The Google for Education blog announced some awesome news for Google Classroom today. The most important of which is multiple teachers in each class!
“Teach together: Whether it’s a substitute, a teacher’s aide or a department chair, almost every teacher and professor is supported by other educators. So starting today, you can have multiple teachers in a Classroom class. To try it out, just go to your class’s About page and click “Invite teacher.” Additional teachers can do almost everything the primary teacher can do: they can create assignments or announcements, view and grade student submissions, participate in the comments on the class “stream,” invite students and even get email notifications – everything except delete the class.”
This is great news for co-teachers, in-class support, substitutes and any classroom arrangements that have multiple teachers. Enjoy!
This is such great news! According to the Google Apps Updates blog you will now be able to access your Google+ photos from Drive.
“They will appear in a new menu item called Google Photos, and can be shared, moved, and renamed like any other Drive file.”
For those of you that have your mobile devices set to automatically back up photos and video to Google+, this is awesome!
This should be available in your Gmail account now, and in your GAFE account soon.
A few updates to Google Classroom I thought I would share (read their blog post for additional information):
1. Custom Themes – Add your own header images and choose from an additional 18 new images and 30 pattern themes.
2. Updates to Mobile Apps including:
- Students and teachers can now view the About page in the mobile app for quick access to their class materials and resources
- On iOS, students can now add images, videos, and any other files to assignments from other apps
- Your favorite emoji are now available on the Android app [insert smiley face here]
- We’ve made overall changes that will increase the speed of the app’s performance, so you can get your work done even faster
3. I wanted to be able to say it was so, but I can only ask…..Google – Please, please add the ability to utilize co-teachers in our Google Classrooms!
I’ve been helping to run UnConferences since way back in 2009 when Liz Davis and I organized the inaugural EdubloggerCon East at BLC. I’ve since helped to organize that conference for three years, a TeachMeetNJ, EdCamp Common Core and two EdCamp Leaderships.
Running an unconference is not rocket science, but it is a commitment of time and effort. I’m happy to do it. I welcome the opportunity to exchange information and ideas in an informal setting. I’m even happy to go to vendors asking for money to pay for food and door prizes.
Here’s my concern:
Is 50% attrition acceptable?
Why do we accept only half of registrants on a free event showing up as a good turnout?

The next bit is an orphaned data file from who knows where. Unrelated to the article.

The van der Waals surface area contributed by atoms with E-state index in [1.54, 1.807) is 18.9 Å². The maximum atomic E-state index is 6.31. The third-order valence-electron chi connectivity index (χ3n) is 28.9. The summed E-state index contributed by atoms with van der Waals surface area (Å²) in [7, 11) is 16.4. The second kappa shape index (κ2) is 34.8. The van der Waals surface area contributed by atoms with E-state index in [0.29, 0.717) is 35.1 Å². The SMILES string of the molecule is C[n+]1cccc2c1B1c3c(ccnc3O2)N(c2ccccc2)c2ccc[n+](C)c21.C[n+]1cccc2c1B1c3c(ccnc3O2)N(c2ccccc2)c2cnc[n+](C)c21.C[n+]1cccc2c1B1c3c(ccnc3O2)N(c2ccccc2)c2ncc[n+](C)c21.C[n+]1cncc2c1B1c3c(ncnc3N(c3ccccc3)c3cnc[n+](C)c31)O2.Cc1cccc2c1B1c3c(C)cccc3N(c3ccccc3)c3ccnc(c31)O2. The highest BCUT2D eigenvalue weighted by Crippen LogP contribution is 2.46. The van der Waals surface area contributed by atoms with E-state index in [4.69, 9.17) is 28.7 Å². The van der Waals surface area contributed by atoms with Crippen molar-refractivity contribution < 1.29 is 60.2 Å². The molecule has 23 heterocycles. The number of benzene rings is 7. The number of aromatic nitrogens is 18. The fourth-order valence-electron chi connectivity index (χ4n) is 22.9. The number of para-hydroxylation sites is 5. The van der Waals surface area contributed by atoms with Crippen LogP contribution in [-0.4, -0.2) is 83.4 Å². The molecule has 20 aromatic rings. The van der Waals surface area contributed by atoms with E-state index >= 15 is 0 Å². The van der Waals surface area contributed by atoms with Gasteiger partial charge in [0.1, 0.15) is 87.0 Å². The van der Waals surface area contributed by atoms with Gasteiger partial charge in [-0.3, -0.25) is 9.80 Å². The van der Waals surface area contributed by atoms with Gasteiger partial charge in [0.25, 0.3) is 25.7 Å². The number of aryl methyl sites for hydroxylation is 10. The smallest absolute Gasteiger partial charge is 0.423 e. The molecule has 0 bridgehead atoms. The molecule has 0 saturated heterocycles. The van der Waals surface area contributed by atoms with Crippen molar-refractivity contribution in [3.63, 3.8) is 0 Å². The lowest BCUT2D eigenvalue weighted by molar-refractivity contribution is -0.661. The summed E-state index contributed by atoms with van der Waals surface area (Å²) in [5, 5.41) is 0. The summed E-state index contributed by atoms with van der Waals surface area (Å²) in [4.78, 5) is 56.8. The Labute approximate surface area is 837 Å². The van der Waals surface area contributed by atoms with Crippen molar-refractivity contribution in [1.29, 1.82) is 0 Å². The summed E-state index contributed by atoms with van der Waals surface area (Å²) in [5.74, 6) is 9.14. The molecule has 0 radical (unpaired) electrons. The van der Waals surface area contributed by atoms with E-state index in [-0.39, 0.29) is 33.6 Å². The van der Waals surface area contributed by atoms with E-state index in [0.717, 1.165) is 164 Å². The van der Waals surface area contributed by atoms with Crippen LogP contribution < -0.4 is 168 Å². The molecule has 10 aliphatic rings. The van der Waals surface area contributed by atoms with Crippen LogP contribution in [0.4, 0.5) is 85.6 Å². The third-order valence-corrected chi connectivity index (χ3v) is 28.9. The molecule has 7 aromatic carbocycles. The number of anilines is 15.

For planning purposes the organizing committee must plan for:
- enough space
- enough food
Honestly, the time and efforts donated by the organizers is the same whether it’s 200 people or 400, but I hate to see the wasted food, that could have fed some local hungry families. I hate to see the vendors spend the money on the wasted food when they could have donated equipment or supplies to a local classroom in need. I hate to see the organizers stress over how many people will ACTUALLY show up and whether there is enough space and food for them.
So, why do I bring this up now after four years of hosting these events?
I have seen the attrition rates creeping up over the years. Back in 2009, almost everyone that registered for a free event would show as the concept was such a novelty. Over the next couple of years, we would plan for 30% of folks that had “bought” tickets not showing. Then, last summer I planned for 50% attrition. But, last Monday, for Edcamp Leadership, we had only 25% of registrants show. Believe me, we all had a fantastic day, but it was disappointing.
What’s the plan? Do organizing committees continue to guesstimate? Or do we establish some unwritten rules about only registering for something that you are committing to attend. Please share your thoughts.
I work with a great team here at the SGEI. With the end of the academic year closing in on us, we have spent some time re-envisioning how we would like to address the Common Core. Since we view learning and teaching as a process of collaboration, creativity and sharing, our team has decided to form Common Core Communities of Practice.
These CoPs will focus on grassroots improvement of practice and provide a collaborative onsite/virtual workspace for teachers to connect instructional practices and inspire creative implementation, gain in-depth knowledge and take immediate action steps to enhance learning and teaching.
It’s all going to begin with a conference we have designed for August 8. The Kean Institute for the Common Core Statewide Teacher Conference will provide a professional learning experience designed for NJ teachers by NJ teachers. The day will start with a presentation by Lauren Marrocco, 2013 NJ State Teacher of the Year and continue with breakout sessions designed and facilitated by classroom practitioners.
Please consider joining us not only for the conference on August 8, but for the Saturday morning CoP gatherings